For centuries, human beings from all walks of life have spent countless hours wondering what lies behind Mona Lisa's enigmatic smile. Is it superiority? Cunning? Boredom? Finally, after 500 years of wondering, French scientist Pascal Cotte thinks he knows what Mona Lisa has been hiding.
Spoiler: it's another smile.
In 2004, the Louvre granted Cotte access to Leonardo da Vinci's "La Gioconda," also known as The Mona Lisa, where he studied her tirelessly for over 10 years. He employed a technique called Layer Amplification Method (LAM) to analyze the historic work. More specifically, Cotte projected "a series of intense lights" onto the work, as he explained to the BBC, later using a camera to measure the lights' reflections and thus piece together what exists between the layers of paint.
"We can now analyze exactly what is happening inside the layers of the paint and we can peel like an onion all the layers of the painting," Cotte explained to the BBC. "We can reconstruct all the chronology of the creation of the painting."
What Cotte found lying dormant beneath the famed portrait is -- drumroll, please -- another portrait! This hidden sitter looks off to the side, instead of straight ahead with that signature Mona Lisa penetrating gaze. And no, she doesn't boast that same cryptic grin. Cotte believes the woman in the hidden painting is a portrait of Lisa Gherardini, the wife of the Florentine silk merchant who is widely believed to have been the muse that inspired Mona Lisa.
According to Cotte's findings, the hidden painting depicts Gherardini, while the Mona Lisa we know today represents someone else entirely. "When I finished the reconstruction of Lisa Gherardini, I was in front of the portrait and she is totally different to Mona Lisa today. This is not the same woman," he said. Cotte also discovered two additional images within the painted layers of Mona Lisa's past -- a shadowy outline of a portrait and a woman in a pearl headdress.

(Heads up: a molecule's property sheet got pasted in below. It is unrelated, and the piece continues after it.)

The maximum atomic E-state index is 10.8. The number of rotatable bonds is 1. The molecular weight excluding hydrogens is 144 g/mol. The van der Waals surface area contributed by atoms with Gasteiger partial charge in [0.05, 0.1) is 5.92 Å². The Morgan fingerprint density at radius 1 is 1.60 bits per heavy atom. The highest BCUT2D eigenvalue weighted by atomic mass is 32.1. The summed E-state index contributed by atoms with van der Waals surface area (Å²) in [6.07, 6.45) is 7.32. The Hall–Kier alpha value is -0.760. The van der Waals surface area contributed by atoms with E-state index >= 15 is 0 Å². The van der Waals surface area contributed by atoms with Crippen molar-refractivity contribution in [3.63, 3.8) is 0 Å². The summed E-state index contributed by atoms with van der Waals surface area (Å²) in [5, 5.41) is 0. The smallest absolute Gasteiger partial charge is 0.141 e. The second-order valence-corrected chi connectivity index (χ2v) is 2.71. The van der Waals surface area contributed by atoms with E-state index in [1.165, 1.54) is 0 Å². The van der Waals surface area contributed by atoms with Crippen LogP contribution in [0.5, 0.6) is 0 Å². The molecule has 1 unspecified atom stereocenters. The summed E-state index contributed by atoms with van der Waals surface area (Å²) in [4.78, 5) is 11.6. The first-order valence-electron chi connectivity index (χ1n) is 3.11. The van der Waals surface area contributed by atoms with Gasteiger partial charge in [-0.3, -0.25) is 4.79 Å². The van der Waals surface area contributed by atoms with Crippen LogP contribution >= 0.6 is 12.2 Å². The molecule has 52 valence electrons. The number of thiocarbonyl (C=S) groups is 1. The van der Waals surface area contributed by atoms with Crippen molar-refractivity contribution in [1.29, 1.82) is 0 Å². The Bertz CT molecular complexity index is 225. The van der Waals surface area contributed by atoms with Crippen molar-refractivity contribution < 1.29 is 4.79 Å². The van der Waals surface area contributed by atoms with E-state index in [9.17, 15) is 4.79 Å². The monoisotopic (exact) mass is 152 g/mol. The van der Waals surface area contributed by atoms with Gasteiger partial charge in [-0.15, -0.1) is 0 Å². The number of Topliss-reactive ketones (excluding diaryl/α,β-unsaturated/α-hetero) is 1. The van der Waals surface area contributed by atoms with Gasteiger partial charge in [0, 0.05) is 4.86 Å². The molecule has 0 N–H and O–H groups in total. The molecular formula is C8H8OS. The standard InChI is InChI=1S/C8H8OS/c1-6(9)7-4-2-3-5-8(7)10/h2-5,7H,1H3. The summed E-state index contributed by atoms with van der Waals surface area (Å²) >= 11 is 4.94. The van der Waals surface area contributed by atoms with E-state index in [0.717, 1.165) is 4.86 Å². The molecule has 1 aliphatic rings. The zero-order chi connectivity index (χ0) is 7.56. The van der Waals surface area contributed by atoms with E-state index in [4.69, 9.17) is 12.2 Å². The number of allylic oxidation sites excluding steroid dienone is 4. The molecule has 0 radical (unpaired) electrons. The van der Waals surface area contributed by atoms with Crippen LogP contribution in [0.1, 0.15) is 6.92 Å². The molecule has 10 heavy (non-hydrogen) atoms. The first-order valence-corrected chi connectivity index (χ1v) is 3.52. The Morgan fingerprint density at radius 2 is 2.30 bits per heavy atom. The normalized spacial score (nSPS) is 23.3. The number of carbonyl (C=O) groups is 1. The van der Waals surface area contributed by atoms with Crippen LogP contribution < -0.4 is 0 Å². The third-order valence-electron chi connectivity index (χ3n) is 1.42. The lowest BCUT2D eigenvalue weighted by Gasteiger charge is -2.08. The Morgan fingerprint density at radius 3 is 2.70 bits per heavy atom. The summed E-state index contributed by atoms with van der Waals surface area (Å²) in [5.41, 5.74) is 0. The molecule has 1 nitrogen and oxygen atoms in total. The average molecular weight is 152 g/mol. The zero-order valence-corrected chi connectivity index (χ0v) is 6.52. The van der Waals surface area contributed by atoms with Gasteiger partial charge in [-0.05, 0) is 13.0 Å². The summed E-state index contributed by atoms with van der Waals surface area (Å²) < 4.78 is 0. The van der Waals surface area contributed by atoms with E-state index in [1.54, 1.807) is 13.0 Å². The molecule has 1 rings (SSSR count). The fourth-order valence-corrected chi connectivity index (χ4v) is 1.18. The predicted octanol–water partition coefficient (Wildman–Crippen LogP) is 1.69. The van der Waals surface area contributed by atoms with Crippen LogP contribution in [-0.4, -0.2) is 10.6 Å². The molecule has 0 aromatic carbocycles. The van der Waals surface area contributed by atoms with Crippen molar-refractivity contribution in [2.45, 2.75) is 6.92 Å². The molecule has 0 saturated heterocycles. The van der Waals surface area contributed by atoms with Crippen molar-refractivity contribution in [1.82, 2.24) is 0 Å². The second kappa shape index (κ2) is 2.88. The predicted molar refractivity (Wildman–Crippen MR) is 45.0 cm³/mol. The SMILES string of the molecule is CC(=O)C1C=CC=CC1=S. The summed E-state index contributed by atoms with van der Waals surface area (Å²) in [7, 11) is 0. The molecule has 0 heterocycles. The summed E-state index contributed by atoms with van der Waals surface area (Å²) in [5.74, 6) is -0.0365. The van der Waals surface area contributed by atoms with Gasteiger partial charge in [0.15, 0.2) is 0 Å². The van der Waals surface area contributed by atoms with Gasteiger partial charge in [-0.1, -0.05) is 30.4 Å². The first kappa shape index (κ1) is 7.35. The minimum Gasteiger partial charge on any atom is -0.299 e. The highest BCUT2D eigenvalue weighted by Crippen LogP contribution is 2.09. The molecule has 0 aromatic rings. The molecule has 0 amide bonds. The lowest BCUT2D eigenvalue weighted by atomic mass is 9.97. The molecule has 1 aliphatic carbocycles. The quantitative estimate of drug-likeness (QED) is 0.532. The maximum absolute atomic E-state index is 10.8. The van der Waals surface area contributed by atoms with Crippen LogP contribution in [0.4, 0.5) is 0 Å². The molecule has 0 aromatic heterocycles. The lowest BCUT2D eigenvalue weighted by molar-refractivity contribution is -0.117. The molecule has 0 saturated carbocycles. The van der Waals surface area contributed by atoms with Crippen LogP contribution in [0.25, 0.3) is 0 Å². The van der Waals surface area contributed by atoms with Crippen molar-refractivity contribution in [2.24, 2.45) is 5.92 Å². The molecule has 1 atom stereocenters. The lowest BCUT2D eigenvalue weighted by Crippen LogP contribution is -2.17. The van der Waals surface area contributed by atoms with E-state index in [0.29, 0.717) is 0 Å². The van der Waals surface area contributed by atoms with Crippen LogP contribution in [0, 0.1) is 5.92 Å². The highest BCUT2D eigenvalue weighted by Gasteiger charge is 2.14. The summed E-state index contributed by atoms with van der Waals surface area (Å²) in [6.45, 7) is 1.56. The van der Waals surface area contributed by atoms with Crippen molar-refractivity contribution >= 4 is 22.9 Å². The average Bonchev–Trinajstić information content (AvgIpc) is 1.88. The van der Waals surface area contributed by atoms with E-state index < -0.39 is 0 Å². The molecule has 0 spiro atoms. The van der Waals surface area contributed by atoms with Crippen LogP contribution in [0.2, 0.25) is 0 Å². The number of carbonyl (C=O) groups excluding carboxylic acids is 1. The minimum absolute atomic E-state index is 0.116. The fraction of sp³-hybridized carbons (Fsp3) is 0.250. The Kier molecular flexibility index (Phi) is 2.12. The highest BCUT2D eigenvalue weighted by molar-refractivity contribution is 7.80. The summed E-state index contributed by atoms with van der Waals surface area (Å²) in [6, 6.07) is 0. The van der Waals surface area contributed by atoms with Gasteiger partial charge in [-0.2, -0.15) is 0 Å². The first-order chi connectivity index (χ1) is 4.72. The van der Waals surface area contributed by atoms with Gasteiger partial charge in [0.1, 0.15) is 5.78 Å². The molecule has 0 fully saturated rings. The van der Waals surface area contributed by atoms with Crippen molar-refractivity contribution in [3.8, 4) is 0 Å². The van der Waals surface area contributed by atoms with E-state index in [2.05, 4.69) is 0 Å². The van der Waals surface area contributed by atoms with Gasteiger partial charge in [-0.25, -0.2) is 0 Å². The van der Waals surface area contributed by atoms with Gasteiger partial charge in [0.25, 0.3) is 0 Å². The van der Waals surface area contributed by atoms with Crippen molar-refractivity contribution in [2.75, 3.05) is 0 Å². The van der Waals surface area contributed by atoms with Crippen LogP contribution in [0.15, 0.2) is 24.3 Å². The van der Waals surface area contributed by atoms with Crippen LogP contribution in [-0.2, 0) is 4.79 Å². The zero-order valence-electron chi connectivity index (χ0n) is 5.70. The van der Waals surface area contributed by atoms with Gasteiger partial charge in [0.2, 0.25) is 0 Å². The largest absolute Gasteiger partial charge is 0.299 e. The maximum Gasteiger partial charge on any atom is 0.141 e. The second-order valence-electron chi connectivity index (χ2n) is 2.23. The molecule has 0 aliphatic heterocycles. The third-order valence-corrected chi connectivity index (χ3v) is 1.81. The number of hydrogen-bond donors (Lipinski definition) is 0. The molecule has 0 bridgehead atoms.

Not surprisingly, Cotte's scientific conclusion has garnered its fair share of divided opinions. Most critics do not contest Cotte's means of analysis, but they take issue with his final interpretation of the evidence. For Cotte, every hidden image he uncovered represents a discreet and independent work of art. However, dissenters interpret the reconstructed images as the intermediary steps of a fluid painting process. In other words, Mona Lisa is still a portrait of the same Lisa Gherardini, just with deliberate aesthetic differentiations made along the way. Through their reasoning, yes, even Leonardo da Vinci made mistakes.
The Guardian's Jonathan Jones wrote an impassioned rebuttal to Cotte's claims, asserting that it was Leonardo's creative brilliance that led him from Lisa's portrait to Mona Lisa the artwork. "To imitate life, Leonardo betrayed his model," Jones writes. "Instead of simply showing a real woman called Lisa, it became a painting whose ethereal beauty and powerful presence is the sum of Leonardo’s understanding. And even more elusive ideas crept in. When Marcel Duchamp drew a moustache on a postcard of the Mona Lisa he showed that 'she' has a male component: that makes this charismatic image even more universal, an embodiment of the mystery of existence."
"Cotte has forgotten that Leonardo was a genius. Of course he did not do anything so banal as paint someone else on top of his portrait of a Florentine woman. What he did was so much more fascinating. He worked on this portrait until the face of a real person was transformed into a myth."
Was Mona Lisa the portrait of a real-life woman whose identity may forever remain a mystery? Was she a mythological vision conjured in the mind of one of history's greatest artists? One thing remains certain, this woman really is mysterious.
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